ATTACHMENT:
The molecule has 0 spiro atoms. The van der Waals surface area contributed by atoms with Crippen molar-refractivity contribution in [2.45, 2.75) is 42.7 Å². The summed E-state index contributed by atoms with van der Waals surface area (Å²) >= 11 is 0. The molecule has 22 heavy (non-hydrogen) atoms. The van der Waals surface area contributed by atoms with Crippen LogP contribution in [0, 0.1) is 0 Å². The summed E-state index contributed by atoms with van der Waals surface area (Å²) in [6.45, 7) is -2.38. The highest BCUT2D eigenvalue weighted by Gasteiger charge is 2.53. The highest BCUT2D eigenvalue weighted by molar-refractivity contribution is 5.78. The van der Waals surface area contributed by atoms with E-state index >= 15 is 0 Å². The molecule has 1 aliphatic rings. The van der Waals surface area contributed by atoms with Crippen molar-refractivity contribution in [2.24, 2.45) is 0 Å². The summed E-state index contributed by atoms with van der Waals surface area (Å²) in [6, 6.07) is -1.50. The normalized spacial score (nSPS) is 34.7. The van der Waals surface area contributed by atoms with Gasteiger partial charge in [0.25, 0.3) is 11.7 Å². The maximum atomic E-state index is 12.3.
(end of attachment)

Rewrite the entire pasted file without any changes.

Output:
The molecule has 0 spiro atoms. The van der Waals surface area contributed by atoms with Crippen molar-refractivity contribution in [2.45, 2.75) is 42.7 Å². The summed E-state index contributed by atoms with van der Waals surface area (Å²) >= 11 is 0. The molecule has 22 heavy (non-hydrogen) atoms. The van der Waals surface area contributed by atoms with Crippen LogP contribution in [0, 0.1) is 0 Å². The summed E-state index contributed by atoms with van der Waals surface area (Å²) in [6.45, 7) is -2.38. The highest BCUT2D eigenvalue weighted by Gasteiger charge is 2.53. The highest BCUT2D eigenvalue weighted by molar-refractivity contribution is 5.78. The van der Waals surface area contributed by atoms with E-state index >= 15 is 0 Å². The molecule has 1 aliphatic rings. The van der Waals surface area contributed by atoms with Crippen molar-refractivity contribution in [2.24, 2.45) is 0 Å². The summed E-state index contributed by atoms with van der Waals surface area (Å²) in [6, 6.07) is -1.50. The normalized spacial score (nSPS) is 34.7. The van der Waals surface area contributed by atoms with Gasteiger partial charge in [0.25, 0.3) is 11.7 Å². The maximum atomic E-state index is 12.3.